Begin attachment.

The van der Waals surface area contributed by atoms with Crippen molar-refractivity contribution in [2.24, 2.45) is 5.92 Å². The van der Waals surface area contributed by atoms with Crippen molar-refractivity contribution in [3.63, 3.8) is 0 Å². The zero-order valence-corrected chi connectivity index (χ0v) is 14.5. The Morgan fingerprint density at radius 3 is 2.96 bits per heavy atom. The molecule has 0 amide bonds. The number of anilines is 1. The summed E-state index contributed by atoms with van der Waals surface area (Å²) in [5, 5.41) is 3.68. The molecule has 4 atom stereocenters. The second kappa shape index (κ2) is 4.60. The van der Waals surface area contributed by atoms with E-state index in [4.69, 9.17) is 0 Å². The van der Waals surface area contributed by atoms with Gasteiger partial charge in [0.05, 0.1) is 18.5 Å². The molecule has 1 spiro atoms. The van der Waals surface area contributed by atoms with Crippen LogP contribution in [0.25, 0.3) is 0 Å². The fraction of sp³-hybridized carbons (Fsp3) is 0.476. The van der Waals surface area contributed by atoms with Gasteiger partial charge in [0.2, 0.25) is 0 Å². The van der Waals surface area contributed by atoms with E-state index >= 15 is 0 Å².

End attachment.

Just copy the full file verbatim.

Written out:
The van der Waals surface area contributed by atoms with Crippen molar-refractivity contribution in [2.24, 2.45) is 5.92 Å². The van der Waals surface area contributed by atoms with Crippen molar-refractivity contribution in [3.63, 3.8) is 0 Å². The zero-order valence-corrected chi connectivity index (χ0v) is 14.5. The Morgan fingerprint density at radius 3 is 2.96 bits per heavy atom. The molecule has 0 amide bonds. The number of anilines is 1. The summed E-state index contributed by atoms with van der Waals surface area (Å²) in [5, 5.41) is 3.68. The molecule has 4 atom stereocenters. The second kappa shape index (κ2) is 4.60. The van der Waals surface area contributed by atoms with E-state index in [4.69, 9.17) is 0 Å². The van der Waals surface area contributed by atoms with Gasteiger partial charge in [0.05, 0.1) is 18.5 Å². The molecule has 1 spiro atoms. The van der Waals surface area contributed by atoms with Crippen LogP contribution in [0.25, 0.3) is 0 Å². The fraction of sp³-hybridized carbons (Fsp3) is 0.476. The van der Waals surface area contributed by atoms with Gasteiger partial charge in [0.2, 0.25) is 0 Å². The van der Waals surface area contributed by atoms with E-state index >= 15 is 0 Å².